Team A has 2nd-and-goal at Team B's 1-yard line. With Team A trailing 21-14 and no time outs remaining, its running back dives into the line of scrimmage. His helmet comes off at the half-yard line with two seconds left in the game. He immediately extends the ball through the goal-line plane before he contacts the ground.
That question is the equivalent of a chip-shot field goal for Big Ten officials, who gathered Saturday at a Rosemont hotel for their annual three-day summer clinic. The room contained 190 zebras, all of them men, and, for the first time, a handful of media members.
The league's coordinator of football officials, Bill Carollo, wanted reporters to understand better what it takes to survive and thrive on the job.
What I learned:
To err is human: "There's never a perfect game," Carollo said. "The coaches know we make 5.2 mistakes per game and where we're most inconsistent — offensive pass interference, blocks in the back. The only two perfect things are your mother and your maker."
The terminology: Calls aren't "missed" or "blown." They are "kicked." In written tests and discussions, Team A is on offense and Team B plays defense.
Safe and sound: Almost every new rule promotes player safety. Blocking below the waist is now illegal, with few exceptions, to eliminate "crack-back" blocks. Members of the kickoff coverage team are limited to a five-yard running start. A player about to field an onside kick gets "halo" protection. If a player loses his helmet — unless it was yanked off — he must leave the game for at least one play. Future penalties could call for a loss of yardage and/or a timeout.
High hits, the kind that can cause concussions, are an unnecessary evil.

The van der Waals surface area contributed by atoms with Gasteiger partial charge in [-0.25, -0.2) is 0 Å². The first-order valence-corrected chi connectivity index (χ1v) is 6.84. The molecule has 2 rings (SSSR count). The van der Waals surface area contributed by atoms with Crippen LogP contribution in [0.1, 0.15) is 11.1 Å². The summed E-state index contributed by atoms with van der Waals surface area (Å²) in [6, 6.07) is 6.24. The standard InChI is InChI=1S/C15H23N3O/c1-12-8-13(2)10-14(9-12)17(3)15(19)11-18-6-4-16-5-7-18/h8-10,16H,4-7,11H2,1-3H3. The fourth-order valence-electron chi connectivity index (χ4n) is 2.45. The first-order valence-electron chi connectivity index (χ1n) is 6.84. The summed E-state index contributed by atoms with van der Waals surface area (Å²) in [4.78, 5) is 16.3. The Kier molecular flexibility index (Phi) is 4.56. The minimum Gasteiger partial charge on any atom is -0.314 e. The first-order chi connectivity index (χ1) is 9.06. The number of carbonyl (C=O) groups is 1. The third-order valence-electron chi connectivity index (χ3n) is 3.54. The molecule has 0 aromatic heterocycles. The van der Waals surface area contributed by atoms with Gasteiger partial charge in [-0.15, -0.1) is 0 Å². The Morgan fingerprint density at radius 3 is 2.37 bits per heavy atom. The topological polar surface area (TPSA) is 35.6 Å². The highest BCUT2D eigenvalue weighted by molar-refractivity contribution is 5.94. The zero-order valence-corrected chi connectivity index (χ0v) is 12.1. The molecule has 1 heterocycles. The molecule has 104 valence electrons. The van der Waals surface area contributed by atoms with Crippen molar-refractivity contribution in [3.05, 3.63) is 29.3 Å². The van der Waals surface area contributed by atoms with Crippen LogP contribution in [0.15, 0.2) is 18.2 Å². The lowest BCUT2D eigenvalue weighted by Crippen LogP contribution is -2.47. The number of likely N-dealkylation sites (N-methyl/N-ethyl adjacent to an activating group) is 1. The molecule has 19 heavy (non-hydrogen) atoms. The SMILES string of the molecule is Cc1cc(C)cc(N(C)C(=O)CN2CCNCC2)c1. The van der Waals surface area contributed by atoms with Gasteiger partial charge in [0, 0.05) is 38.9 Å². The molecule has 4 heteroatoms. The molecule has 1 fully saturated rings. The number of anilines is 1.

Said Mid-American Conference Commissioner Jon Steinbrecher: "The old saying is: 'That's a good, hard-nosed football play.' We have to change that. We have to get the heads out of it. Or it will screw up our game and someone will get (seriously) hurt."
Snow fair: Last season Penn State fans fired snowballs at Illinois kicker Derek Dimke, who missed a 42-yarder in a 10-7 loss. Had a snowball directly affected the kick, officials would have enacted "The Jesus Rule," which Carollo defined as: "You do what is fair." That could mean a do-over or 15-yard penalty for the home team.
Heads up: Two "kicked" helmet-to-helmet calls in Northwestern games prompted officials to re-examine the rule and its intent. One incorrect call (a last-minute hit on a lunging Dan Persa) helped the Wildcats beat Vanderbilt in 2010; the other, an Ibraheim Campbell tackle on an option quarterback, contributed to NU's loss at Army last season. Neither ballcarrier was "defenseless," a key component.
But instant replay on helmet-to-helmet calls is not the answer, Carollo said. He showed a group of commissioners and coaches 35 plays and asked them which were worthy of penalties and ejections, and the debates continued after 15 minutes of slo-mo replays.
Time suck: Officials work up to 40 hours a week in season, including travel, film study, conference calls and game reviews. And they already have full-time jobs. Big Ten Commissioner Jim Delany said of the scrutiny: "It's all out on the table — who you play golf with, whether or not your mortgage is paid off, where you went to college."
The answer is … The game is over. The play is ruled dead after the ballcarrier loses his helmet. Team A, without a timeout, is powerless to combat a 10-second runoff, in effect in the final minute of each half. Kids, tighten those helmet straps.